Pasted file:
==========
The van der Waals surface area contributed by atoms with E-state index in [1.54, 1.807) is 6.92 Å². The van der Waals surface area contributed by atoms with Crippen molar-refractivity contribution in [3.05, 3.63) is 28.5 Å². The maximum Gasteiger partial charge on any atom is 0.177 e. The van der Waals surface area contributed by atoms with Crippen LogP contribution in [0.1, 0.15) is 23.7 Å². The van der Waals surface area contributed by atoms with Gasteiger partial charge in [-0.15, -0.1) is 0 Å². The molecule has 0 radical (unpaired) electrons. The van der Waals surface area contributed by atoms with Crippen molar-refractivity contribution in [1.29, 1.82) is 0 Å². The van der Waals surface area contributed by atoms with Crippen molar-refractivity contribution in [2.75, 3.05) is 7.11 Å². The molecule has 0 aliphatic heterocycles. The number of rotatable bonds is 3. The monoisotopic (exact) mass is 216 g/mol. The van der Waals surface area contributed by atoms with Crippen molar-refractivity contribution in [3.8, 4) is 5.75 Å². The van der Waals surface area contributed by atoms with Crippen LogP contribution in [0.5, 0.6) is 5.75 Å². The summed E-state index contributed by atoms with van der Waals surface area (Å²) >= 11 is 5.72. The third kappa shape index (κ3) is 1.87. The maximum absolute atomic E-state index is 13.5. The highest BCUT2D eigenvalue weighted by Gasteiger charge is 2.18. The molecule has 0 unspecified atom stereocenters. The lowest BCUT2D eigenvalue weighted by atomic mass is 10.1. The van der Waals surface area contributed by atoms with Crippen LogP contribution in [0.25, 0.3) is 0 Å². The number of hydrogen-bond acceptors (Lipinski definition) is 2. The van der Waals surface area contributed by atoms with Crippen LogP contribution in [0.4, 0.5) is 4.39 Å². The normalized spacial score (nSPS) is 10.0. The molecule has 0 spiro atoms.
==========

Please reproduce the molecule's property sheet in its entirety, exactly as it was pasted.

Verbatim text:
The van der Waals surface area contributed by atoms with E-state index in [1.54, 1.807) is 6.92 Å². The van der Waals surface area contributed by atoms with Crippen molar-refractivity contribution in [3.05, 3.63) is 28.5 Å². The maximum Gasteiger partial charge on any atom is 0.177 e. The van der Waals surface area contributed by atoms with Crippen LogP contribution in [0.1, 0.15) is 23.7 Å². The van der Waals surface area contributed by atoms with Gasteiger partial charge in [-0.15, -0.1) is 0 Å². The molecule has 0 radical (unpaired) electrons. The van der Waals surface area contributed by atoms with Crippen molar-refractivity contribution in [1.29, 1.82) is 0 Å². The van der Waals surface area contributed by atoms with Crippen molar-refractivity contribution in [2.75, 3.05) is 7.11 Å². The molecule has 0 aliphatic heterocycles. The number of rotatable bonds is 3. The monoisotopic (exact) mass is 216 g/mol. The van der Waals surface area contributed by atoms with Crippen molar-refractivity contribution in [3.8, 4) is 5.75 Å². The van der Waals surface area contributed by atoms with Crippen LogP contribution in [0.5, 0.6) is 5.75 Å². The summed E-state index contributed by atoms with van der Waals surface area (Å²) >= 11 is 5.72. The third kappa shape index (κ3) is 1.87. The maximum absolute atomic E-state index is 13.5. The highest BCUT2D eigenvalue weighted by Gasteiger charge is 2.18. The molecule has 0 unspecified atom stereocenters. The lowest BCUT2D eigenvalue weighted by atomic mass is 10.1. The van der Waals surface area contributed by atoms with Crippen LogP contribution in [0.25, 0.3) is 0 Å². The number of hydrogen-bond acceptors (Lipinski definition) is 2. The van der Waals surface area contributed by atoms with Crippen LogP contribution in [0.4, 0.5) is 4.39 Å². The normalized spacial score (nSPS) is 10.0. The molecule has 0 spiro atoms.